From the Gertrude Posel Gallery to the Wits Art Museum: exhibiting African Art in a South African University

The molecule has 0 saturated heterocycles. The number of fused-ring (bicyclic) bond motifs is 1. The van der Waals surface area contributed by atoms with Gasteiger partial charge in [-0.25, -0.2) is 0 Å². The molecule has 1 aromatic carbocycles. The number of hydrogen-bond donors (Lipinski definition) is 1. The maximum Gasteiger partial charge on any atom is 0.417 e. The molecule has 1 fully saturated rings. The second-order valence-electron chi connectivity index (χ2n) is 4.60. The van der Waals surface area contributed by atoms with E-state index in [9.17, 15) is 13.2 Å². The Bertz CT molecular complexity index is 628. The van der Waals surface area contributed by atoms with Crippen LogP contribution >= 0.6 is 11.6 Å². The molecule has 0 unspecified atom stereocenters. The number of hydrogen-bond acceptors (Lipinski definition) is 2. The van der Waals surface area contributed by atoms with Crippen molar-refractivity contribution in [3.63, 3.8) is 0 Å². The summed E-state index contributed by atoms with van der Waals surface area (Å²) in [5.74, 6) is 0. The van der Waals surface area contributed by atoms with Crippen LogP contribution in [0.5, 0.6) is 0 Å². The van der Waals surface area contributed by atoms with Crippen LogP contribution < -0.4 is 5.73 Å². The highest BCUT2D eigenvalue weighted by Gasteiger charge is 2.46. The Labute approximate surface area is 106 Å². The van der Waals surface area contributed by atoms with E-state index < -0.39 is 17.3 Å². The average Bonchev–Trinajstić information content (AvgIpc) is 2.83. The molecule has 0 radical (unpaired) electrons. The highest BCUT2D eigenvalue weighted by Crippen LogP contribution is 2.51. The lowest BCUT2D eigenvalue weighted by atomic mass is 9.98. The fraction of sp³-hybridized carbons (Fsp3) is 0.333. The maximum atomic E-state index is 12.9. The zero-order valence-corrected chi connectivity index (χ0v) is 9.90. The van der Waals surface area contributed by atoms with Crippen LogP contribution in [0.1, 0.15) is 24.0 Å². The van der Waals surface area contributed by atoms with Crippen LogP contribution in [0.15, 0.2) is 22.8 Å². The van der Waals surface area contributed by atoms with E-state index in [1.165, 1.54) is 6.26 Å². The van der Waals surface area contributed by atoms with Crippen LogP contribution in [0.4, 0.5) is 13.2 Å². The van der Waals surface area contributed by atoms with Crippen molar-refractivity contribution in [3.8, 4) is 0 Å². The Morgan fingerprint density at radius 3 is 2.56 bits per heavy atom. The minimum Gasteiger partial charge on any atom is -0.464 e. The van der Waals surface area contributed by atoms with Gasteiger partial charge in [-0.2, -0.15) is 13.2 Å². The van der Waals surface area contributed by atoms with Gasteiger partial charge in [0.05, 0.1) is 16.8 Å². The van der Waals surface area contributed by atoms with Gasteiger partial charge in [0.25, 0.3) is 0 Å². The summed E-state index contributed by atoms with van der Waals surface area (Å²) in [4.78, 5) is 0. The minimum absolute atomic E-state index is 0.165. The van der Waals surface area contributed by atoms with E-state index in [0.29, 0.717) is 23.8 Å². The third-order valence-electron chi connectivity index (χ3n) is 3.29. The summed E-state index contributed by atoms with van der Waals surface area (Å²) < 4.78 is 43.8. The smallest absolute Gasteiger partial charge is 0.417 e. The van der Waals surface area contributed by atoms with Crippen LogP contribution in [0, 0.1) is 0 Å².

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In 1979, the University of the Witwatersrand (Wits) and the Standard Bank Investment Corporation came together to form the Standard Bank Foundation Collection of African Tribal Art, the first public collection of its kind in South Africa, which fundamentally re-shaped public and institutional perceptions of black art in the country. Its collection and display, at first in the Gertrude Posel Gallery and then in the Wits Art Museum, formed a canon of African art that represented the artistic identities of a larger continent as well as those of South Africa’s majority black population. Together these formed an explicit political statement. This dissertation traces the evolution of the Standard Bank Collection, examining key developments at critical moments in South Africa’s political history. Divided into two parts that juxtapose the apartheid and post-apartheid periods, the first section begins with the founding of the Standard Bank Collection and its inaugural exhibition, African Tribal Sculpture held in 1979. In Chapter One, a case study considers how Wits placed black South African objects in dialogue with the canonical sculpture from West and Central Africa. Wits thereby authenticated black South African objects as art, both in South Africa itself and within the field of African art history, an action that undermined the apartheid system. Chapter Two offers a second case study that takes on the racially charged climate of late apartheid, situating Wits’ collecting practices in relationship to the collections and exhibitions of other art museums in the country. Wits curators employed and politicized the labels traditional art and transitional art in their classifications of South African objects at a critical juncture in the nation’s political transformation. Part two looks at the post-apartheid period in a single case study. Chapter Three examines the politics present in exhibitions featuring African art in the new Wits Art Museum that addressed themes relevant to popular urban culture – including style, fashion, and adornment – viewed as central to the presentation of post-apartheid black identities. By examining the types of objects Wits collected and the kinds of exhibitions it mounted, this dissertation illuminates how the art museum’s cultural authority represented and grappled with the changing racial politics of the nation.
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